Kodak: Horrible Fundamentals But Too Cheap To Short

At first blush shares of Eastman Kodak (EK) appear to be an attractive candidate to short. Digital cameras have essentially eliminated the company’s largest and most profitable revenue generator (traditional film) and sales have been declining for years. Kodak’s answer to a disappearing business has been to focus on digital hardware such as their own camera line as well as a foray into the world of ink jet printers and cartridges. The glaring problem with this strategy is that they are shifting from a very high margin, uncompetitive area (film) to a very low margin, highly competitive one (consumer electronics). The results thus far have been predictably poor. Over the last five years EK stock has plunged from $30 to under $4 as sales have declined and profits have all but disappeared during what they dubbed a “digital transition.”

Since I really do not envision the fundamentals for Kodak improving, it is a prime choice to look into as a potential short candidate. After such a dramatic fall, however, coupled with 24% of the outstanding float already sold short, there does not appear to be much room to the downside, in the near term anyway. This is mainly because Kodak has managed to successfully clean up its balance sheet in recent years (an imperative when a business is in decline) to the point where they now have net cash (cash on hand less gross debt) of about $150 million. And while revenue is certainly declining, they still bring in about $7 billion a year in sales. Such figures make the current stock price ($3.75) and equity valuation ($1 billion) look reasonable enough that shorting now is not all that exciting to me.

Considering Kodak’s current equity value of $1 billion and revenue run rate of about $7 billion annually, the company only needs to earn a net profit equal to 1.4% of sales to earn $100 million annually, which would give the stock a P/E ratio of 10. Therefore, in order for a short position to work well at current prices, the P/E would have to drop far below 10, sales would need to fall off a cliff, or they would have to start to bleed cash. While the business fundamentals are poor, none of these scenarios seem like a high probability event in the near term. More likely, Kodak will continue to slowly lose revenue, run the business at break-even or slightly above, and the stock will trade at a discount based on their weakened market position. While these facts would not make Kodak stock a good investment at current prices, there does not seem to be a huge amount of downside either, barring some unforeseen event.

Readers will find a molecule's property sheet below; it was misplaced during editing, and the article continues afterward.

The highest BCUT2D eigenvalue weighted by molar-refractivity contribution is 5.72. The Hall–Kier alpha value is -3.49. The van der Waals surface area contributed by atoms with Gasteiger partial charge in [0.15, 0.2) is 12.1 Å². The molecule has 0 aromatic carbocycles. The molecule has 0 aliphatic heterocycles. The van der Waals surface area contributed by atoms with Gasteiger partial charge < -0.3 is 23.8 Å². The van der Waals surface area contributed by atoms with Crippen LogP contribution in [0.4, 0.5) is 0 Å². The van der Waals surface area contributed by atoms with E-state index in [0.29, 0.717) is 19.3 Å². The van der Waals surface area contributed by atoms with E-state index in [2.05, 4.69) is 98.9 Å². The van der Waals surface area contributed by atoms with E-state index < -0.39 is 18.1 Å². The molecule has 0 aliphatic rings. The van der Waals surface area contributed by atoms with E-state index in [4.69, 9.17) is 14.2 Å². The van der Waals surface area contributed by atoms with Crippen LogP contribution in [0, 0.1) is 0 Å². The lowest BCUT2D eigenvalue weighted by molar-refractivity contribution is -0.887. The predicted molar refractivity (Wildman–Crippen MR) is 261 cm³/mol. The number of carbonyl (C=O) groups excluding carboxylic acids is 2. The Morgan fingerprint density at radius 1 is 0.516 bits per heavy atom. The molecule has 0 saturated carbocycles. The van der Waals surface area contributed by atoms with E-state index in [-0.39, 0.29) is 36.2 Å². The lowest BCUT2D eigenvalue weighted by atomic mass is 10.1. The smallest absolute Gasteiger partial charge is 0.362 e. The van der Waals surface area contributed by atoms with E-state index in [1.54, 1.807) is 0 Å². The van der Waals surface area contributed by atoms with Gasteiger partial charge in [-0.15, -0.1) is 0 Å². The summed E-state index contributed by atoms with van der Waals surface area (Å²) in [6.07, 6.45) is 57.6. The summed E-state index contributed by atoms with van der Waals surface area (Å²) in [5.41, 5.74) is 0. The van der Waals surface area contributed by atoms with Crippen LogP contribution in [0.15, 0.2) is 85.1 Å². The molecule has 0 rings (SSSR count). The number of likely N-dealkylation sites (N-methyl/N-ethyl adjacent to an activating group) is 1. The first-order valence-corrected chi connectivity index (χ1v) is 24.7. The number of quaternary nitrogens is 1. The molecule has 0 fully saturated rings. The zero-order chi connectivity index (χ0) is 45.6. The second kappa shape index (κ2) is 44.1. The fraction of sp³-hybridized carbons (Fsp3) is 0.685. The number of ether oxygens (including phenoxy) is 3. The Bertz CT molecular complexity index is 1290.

Full Disclosure: No position in Kodak at the time of writing, but positions may change at any time

Enjoy this post? Subscribe and never miss another one: RSS | Email | Twitter

3 Thoughts on “Kodak: Horrible Fundamentals But Too Cheap To Short

  1. It is amazing how much life there is after paper and film. But I think that “too cheap but not to short” should be qualified by the time horizon. I may be in the minority in looking at Kodak’s fundamental business competitiveness. Missing the digital photography trend and running from behind is something that will be very difficult to recover. Is there a silver lining in this dark cloud?

  2. What do you think of shorting EK now that silver prices are so high?

  3. Chad Brand on April 28, 2011 at 7:03 AM said:

    The valuation is still too low for me to justify a short (look at their market cap vs net cash position vs annual revenue). They will likely pass on much of the silver price increase to their customers and the market is not really valuing their business at anything to begin with. Believe it or not, if I had a gun to my head and had to take a position in the stock, which fortunately I don’t, I would probably go long rather than short.

Post Navigation